When the Atlantic Bubble arrives Friday, it appears most Newfoundland and Labrador residents won’t be welcoming it.
On Tuesday, Chief Medical Officer Janice Fitzgerald did her best to change their minds.
The measure — announced abruptly last week after Premier Dwight Ball had repeatedly expressed reservations about the proposal — will see the opening of travel between the Atlantic Provinces with no requirement for self-isolation.
Social and traditional media have been awash with concerns expressed by Newfoundlanders and Labradorians since the agreement was announced June 24.
“These are challenging and uncertain times, and uncertainty breeds fear, there’s no doubt of that,” Fitzgerald said at Tuesday’s video briefing. “But our choices must reflect the science and not our fears. We have trusted the science to get us where we are today, and we must continue to do so.”
In fact, she said, the province had no good reason not to bubble up with the Maritimes.
“Their epidemiology is as good as ours, really.”
This province has had notable success in crushing the spread of COVID-19 — with the last new case reported more than a month ago — but the picture is actually similar in the other three provinces. New Brunswick and Nova Scotia have seen only one new case in the last week, both travel-related, and P.E.I. saw its last confirmed case on April 28.
While Nova Scotia’s overall ratio of cases per 100,000 is higher than Newfoundland’s — 109 compared to 60 — New Brunswick and P.E.I. are lower, at 21 and 17 respectively.
Fitzgerald said the province has learned a lot from experience and from observing other jurisdictions. Public health workers now know how best to treat COVID-19 patients, how to do effective contact tracing and how to gauge health care capacity.
“We are in a very different place than we were in March, and even early May, and our health system is prepared,” she said.
“It is not realistic for our province to stay closed until a vaccine comes along.”
Meanwhile, Premier Dwight Ball said a planned reopening of all domestic Canadian borders on July 17 is by no means a firm commitment.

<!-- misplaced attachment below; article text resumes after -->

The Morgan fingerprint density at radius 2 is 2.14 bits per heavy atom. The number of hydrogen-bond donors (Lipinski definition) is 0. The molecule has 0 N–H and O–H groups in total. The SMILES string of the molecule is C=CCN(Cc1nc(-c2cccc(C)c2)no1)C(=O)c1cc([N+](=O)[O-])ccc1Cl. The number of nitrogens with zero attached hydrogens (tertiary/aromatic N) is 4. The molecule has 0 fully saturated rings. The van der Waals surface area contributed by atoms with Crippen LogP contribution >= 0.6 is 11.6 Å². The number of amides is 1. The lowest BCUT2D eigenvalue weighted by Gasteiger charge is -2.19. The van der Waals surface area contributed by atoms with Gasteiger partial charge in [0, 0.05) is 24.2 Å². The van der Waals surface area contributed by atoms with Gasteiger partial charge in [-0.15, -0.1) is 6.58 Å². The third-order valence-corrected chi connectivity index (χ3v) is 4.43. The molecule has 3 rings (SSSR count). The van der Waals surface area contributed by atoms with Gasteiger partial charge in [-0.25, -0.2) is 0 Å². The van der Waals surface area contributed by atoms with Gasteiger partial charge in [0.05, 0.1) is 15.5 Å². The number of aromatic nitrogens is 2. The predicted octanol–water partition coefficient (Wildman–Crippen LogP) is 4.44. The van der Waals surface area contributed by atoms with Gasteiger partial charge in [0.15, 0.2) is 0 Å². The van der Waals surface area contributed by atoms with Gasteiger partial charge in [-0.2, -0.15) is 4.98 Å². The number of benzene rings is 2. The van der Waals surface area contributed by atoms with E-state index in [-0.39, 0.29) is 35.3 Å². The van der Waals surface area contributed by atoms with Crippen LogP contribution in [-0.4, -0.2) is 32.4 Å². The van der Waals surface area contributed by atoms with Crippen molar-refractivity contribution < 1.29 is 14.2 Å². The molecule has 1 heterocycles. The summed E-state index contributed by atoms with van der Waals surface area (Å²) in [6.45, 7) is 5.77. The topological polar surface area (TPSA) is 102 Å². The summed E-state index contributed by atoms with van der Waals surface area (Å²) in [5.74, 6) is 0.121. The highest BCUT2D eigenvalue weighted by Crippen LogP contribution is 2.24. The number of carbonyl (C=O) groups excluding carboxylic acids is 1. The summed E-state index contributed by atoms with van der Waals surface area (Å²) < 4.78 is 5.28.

“Like everything we have done to date, the movement to reopen will be gradual, it will be balanced and it will be guided by our public health officials,” he said.
During the briefing, Health Minister John Haggie addressed many of the issues brought to the public Monday by members of the Newfoundland and Labrador Medical Association (NLMA).
Doctors and specialists expressed serious doubts the system would return to 85 per cent of normal capacity by July 6, as prescribed to regional health authorities (RHAs) by the minister last week.
“The RHAs have had very clear direction that that’s where I’d like them to be,” Haggie said. “How they get there and how rapidly they get there has been left to them.”
He admitted the CEO of Eastern Health told him the goal was ““a stretch, but achievable,” but added that new strategies have been floated to help accelerate the process.
First, the authorities may expand the work week to take in evenings and weekends for procedures normally done during week days.
Second, some leeway may be given for patients to travel to other parts of the province where wait lists for their specific procedures are lower.
Haggie said he particularly appreciated one proposal for transparency put forward by the NLMA, that of posting more updates publicly about wait times and capacity in the system, as some other provinces do.
“I thank the NLMA for raising that as something they thought would be valuable, because it fits my kind of prejudices, too.”
Meanwhile, Fitzgerald said she was discouraged by reports of crowding and boisterousness at some bars over the weekend, but added that most bars and other businesses are fully compliant with health orders.
She and the others also warned people to behave responsibly during the Canada Day/Memorial Day holiday on Wednesday.
“COVID will not disappear, simply because you’ve had your second beer,” Haggie quipped.
In other developments Tuesday:
- Fitzgerald clarified that free movement across the border in the Wabush and Straits areas of Labrador and Quebec are strictly regional, and those doing so cannot then travel anywhere else.
- Blue Drop Learning Networks, in collaboration with the province, has posted a 35-minute course for employers and employees titled “COVID-19 Works Safe: Best Practices for a Safe Workplace.” It’s available at Myskillspass.com.